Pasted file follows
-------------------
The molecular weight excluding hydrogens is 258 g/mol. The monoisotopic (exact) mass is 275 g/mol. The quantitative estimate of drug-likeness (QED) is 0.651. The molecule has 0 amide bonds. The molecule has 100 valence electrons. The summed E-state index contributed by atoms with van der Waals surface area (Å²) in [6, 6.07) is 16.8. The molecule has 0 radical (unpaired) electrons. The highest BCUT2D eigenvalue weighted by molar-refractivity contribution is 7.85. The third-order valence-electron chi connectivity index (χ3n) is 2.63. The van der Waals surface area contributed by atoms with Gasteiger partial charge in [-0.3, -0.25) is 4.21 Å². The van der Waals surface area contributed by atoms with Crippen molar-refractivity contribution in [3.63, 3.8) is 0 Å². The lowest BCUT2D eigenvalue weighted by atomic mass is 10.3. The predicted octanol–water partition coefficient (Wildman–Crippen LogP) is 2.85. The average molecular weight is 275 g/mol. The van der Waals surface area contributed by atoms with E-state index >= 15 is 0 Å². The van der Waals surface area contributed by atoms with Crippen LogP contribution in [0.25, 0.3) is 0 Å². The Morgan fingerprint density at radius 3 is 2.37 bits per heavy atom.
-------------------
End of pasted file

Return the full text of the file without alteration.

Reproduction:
The molecular weight excluding hydrogens is 258 g/mol. The monoisotopic (exact) mass is 275 g/mol. The quantitative estimate of drug-likeness (QED) is 0.651. The molecule has 0 amide bonds. The molecule has 100 valence electrons. The summed E-state index contributed by atoms with van der Waals surface area (Å²) in [6, 6.07) is 16.8. The molecule has 0 radical (unpaired) electrons. The highest BCUT2D eigenvalue weighted by molar-refractivity contribution is 7.85. The third-order valence-electron chi connectivity index (χ3n) is 2.63. The van der Waals surface area contributed by atoms with Gasteiger partial charge in [-0.3, -0.25) is 4.21 Å². The van der Waals surface area contributed by atoms with Crippen molar-refractivity contribution in [3.63, 3.8) is 0 Å². The lowest BCUT2D eigenvalue weighted by atomic mass is 10.3. The predicted octanol–water partition coefficient (Wildman–Crippen LogP) is 2.85. The average molecular weight is 275 g/mol. The van der Waals surface area contributed by atoms with E-state index >= 15 is 0 Å². The van der Waals surface area contributed by atoms with Crippen LogP contribution in [0.25, 0.3) is 0 Å². The Morgan fingerprint density at radius 3 is 2.37 bits per heavy atom.